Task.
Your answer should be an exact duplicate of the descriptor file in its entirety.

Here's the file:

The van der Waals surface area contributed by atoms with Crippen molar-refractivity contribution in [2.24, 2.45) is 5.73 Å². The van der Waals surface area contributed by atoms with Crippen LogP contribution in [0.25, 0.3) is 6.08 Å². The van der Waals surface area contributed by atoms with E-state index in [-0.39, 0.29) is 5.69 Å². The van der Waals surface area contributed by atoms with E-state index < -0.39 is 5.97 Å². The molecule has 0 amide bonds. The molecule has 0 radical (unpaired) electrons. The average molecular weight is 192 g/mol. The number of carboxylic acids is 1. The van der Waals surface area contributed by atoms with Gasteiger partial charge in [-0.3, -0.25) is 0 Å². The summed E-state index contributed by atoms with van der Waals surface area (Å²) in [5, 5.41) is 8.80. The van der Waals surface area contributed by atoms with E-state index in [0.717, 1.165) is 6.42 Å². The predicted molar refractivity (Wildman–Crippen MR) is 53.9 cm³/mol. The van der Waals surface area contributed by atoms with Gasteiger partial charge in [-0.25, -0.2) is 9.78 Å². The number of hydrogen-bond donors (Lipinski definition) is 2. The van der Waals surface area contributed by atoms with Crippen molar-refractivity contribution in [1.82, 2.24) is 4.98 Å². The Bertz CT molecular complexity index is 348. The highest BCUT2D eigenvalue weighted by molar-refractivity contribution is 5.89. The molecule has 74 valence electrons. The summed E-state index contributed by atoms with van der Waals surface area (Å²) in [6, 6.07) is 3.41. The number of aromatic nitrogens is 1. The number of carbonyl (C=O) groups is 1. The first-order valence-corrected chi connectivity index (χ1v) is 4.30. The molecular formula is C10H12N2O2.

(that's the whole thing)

The van der Waals surface area contributed by atoms with Crippen molar-refractivity contribution in [2.24, 2.45) is 5.73 Å². The van der Waals surface area contributed by atoms with Crippen LogP contribution in [0.25, 0.3) is 6.08 Å². The van der Waals surface area contributed by atoms with E-state index in [-0.39, 0.29) is 5.69 Å². The van der Waals surface area contributed by atoms with E-state index < -0.39 is 5.97 Å². The molecule has 0 amide bonds. The molecule has 0 radical (unpaired) electrons. The average molecular weight is 192 g/mol. The number of carboxylic acids is 1. The van der Waals surface area contributed by atoms with Gasteiger partial charge in [-0.3, -0.25) is 0 Å². The summed E-state index contributed by atoms with van der Waals surface area (Å²) in [5, 5.41) is 8.80. The van der Waals surface area contributed by atoms with E-state index in [0.717, 1.165) is 6.42 Å². The predicted molar refractivity (Wildman–Crippen MR) is 53.9 cm³/mol. The van der Waals surface area contributed by atoms with Gasteiger partial charge in [-0.25, -0.2) is 9.78 Å². The number of hydrogen-bond donors (Lipinski definition) is 2. The van der Waals surface area contributed by atoms with Crippen molar-refractivity contribution in [1.82, 2.24) is 4.98 Å². The Bertz CT molecular complexity index is 348. The highest BCUT2D eigenvalue weighted by molar-refractivity contribution is 5.89. The molecule has 74 valence electrons. The summed E-state index contributed by atoms with van der Waals surface area (Å²) in [6, 6.07) is 3.41. The number of aromatic nitrogens is 1. The number of carbonyl (C=O) groups is 1. The first-order valence-corrected chi connectivity index (χ1v) is 4.30. The molecular formula is C10H12N2O2.